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  #61  
Old 04-24-12, 16:36
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hrotha hrotha is offline
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Quote:
Originally Posted by LaFlorecita View Post
What did he say?
"If you cross the line a little, you're caught. That much is becoming clear"
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  #62  
Old 04-24-12, 16:48
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Yes, but the next sentence
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  #63  
Old 04-24-12, 16:59
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Originally Posted by roundabout View Post
Yes, but the next sentence
The next sentence is his "oh crap I said too much, better think of something, FAST"
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  #64  
Old 04-24-12, 21:38
Suedehead Suedehead is offline
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Originally Posted by gilbertador View Post
This is rubbish you would have to get it spectacularly wrong to have this affect, trust me with this drug i know what im talking about, a single unit will have a proportionally larger effect than 2 units, so a small amount is all that is really unit and a single unit drops your blood sugar by 3% with any sugar at all say half a SIS shake this effect will be covered. What your saying is extremely unlikely and would take a significant amount of the drug. blood sugar down to 1.8 and your still conscious and able to sort it out.
I was just quoting the doctor that MI linked. To try and answer the question why not everybody is using insulin to cycle faster.
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  #65  
Old 04-25-12, 00:19
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Originally Posted by Red Rick View Post
I know what insulin does, but how is it beneficial for a rider, i'd sooner think that glucagon would be beneficial.
Maybe he has secretly got diabetes
insulin is what carries glucose into the cell (it will also push amino acids into the cell if they are present in sufficiently large quantity)

insulin’s other major role is to then stimulate the cell to transform this glucose into glycogen (glycogen synthesis)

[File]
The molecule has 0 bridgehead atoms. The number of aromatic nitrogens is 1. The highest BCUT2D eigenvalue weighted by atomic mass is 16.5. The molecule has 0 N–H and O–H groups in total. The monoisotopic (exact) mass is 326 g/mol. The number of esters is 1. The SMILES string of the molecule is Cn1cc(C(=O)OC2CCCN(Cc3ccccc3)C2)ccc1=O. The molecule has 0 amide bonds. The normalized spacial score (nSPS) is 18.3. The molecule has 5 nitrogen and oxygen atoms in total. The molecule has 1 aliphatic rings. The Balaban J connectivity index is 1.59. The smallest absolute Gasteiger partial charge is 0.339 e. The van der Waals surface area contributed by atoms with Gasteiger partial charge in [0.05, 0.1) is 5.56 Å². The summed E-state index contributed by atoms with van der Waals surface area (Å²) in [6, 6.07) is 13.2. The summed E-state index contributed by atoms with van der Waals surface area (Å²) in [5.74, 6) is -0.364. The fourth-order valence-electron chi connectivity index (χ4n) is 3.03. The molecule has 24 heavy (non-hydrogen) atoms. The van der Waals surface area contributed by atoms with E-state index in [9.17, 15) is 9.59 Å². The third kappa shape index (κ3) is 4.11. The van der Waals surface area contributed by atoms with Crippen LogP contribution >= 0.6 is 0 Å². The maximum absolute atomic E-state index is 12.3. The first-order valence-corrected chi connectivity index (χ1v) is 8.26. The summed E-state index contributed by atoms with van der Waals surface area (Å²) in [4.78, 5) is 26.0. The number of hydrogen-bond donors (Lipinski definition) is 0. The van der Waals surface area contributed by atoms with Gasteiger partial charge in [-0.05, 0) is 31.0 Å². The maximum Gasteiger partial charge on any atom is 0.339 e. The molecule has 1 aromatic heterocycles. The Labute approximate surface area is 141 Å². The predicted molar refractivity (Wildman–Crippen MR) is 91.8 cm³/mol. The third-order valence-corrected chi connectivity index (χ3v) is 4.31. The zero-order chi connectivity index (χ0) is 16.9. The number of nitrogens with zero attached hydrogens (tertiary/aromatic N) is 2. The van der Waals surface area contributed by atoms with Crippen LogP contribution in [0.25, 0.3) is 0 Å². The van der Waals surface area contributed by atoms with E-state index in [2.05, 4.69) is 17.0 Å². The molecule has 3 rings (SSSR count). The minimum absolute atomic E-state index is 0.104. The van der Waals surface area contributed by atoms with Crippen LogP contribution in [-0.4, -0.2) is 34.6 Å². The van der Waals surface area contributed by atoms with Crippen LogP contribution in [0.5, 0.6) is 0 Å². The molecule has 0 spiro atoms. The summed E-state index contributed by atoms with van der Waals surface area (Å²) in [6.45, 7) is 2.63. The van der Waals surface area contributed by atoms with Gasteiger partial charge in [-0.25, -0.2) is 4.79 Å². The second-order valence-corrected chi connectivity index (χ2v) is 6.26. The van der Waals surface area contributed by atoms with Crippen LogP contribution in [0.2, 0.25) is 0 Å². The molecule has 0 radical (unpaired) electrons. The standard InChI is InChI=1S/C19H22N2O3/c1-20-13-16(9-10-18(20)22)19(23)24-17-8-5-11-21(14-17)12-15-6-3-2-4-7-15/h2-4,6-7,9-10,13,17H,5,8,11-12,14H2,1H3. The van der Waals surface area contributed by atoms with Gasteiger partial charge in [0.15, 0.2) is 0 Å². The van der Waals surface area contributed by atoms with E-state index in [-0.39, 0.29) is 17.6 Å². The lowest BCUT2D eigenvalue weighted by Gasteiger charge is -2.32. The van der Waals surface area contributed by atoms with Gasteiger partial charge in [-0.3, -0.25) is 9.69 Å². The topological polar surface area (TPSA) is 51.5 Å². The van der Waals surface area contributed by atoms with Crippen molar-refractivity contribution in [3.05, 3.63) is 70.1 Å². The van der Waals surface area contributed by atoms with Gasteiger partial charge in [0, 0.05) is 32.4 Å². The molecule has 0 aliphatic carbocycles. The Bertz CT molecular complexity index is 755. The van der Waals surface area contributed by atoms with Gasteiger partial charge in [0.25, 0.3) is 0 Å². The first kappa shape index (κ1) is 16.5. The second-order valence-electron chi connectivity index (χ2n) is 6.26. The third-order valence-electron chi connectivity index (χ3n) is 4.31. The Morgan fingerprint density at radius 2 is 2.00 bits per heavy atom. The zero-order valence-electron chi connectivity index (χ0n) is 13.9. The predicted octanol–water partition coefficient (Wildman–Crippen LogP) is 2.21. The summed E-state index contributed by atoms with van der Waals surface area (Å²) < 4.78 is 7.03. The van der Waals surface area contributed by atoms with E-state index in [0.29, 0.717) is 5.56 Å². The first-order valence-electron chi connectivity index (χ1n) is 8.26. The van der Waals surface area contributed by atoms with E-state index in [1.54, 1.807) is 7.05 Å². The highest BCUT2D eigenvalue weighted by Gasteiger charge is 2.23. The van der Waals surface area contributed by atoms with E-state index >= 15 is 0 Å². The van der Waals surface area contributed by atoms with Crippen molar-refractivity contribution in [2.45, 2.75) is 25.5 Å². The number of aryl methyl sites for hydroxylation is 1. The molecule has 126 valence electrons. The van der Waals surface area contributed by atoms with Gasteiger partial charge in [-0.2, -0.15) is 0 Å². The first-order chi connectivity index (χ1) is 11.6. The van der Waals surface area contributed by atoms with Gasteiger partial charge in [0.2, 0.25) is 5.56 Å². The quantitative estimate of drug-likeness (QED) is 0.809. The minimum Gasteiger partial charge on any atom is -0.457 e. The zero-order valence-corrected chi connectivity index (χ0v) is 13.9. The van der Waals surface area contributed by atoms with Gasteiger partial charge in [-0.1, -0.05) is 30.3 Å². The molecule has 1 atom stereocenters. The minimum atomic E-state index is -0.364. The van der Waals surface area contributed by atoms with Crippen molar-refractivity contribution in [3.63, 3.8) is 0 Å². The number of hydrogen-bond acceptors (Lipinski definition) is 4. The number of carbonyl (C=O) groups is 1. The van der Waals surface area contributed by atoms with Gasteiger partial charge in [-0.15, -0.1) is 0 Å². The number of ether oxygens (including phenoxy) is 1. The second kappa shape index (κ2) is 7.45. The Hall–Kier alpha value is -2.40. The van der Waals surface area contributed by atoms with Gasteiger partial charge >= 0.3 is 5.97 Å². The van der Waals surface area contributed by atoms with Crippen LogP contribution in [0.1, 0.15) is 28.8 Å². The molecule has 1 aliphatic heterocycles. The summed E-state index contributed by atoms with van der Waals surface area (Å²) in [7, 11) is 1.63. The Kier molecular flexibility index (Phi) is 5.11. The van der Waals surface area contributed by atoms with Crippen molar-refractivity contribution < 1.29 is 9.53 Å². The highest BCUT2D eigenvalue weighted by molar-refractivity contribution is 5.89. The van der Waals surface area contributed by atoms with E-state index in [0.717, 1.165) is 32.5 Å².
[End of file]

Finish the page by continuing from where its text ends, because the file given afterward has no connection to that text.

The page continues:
in the end, the equation is plain simple: the greater your reserves of glycogen, the longer you can ride before getting tired

in Victor Conte’s own words:

<<insulin is used after strenuous training sessions. 3 units immediately after the workout, administered together with intravenous glucose, proteins and creatine because insulin is a “shuttle” for glucose and amino acids to gain entry into the cells. The purpose of that is to replenish the glycogen, and to kick start protein synthesis. >>


also, giving insulin concurrently with nutrients “loads” the cell: it starts swelling like a balloon. its walls are stretched. the cell’s response to that is to increase the thickness of its walls so it can more comfortably accommodate a larger amount of content. now this actual thickening of the wall is stimulated by the mechano growth factor

but insulin has many other effects. several people in the thread were mentioning a synergy with anabolics and growth hormone.

CORTISOL (human body’s natural glucocorticoid)
--reduces cell’s responsivity to insulin (e.g. you can get diabetes as a side-effect of prolonged treatment with oral glucocorticoid tablets)

ANDROGENIC ANABOLICS STEROIDS
--they block the action of cortisol -> preserve cell’s responsivity to insulin -> help insulin do its job better, as it were
--problem with anabolic steroids: there is often a rapid loss of muscle “growth” upon stopping the anabolic treatment. One role of insulin in the body is to prevent the breakdown of protein (and even to synthesise protein if amino acids are present in sufficiently large quantity)-> insulin preserves the new “growth”

GROWTH HORMONE
--increases cell’s responsivity to insulin
--both growth hormone and insulin create a favorable anabolic environment in the cell in their own way -> 2 complementary ways to help the cell grow

(but hgh and insulin are totally opposed as far as lipid, and carbohydrate metabolism are concerned)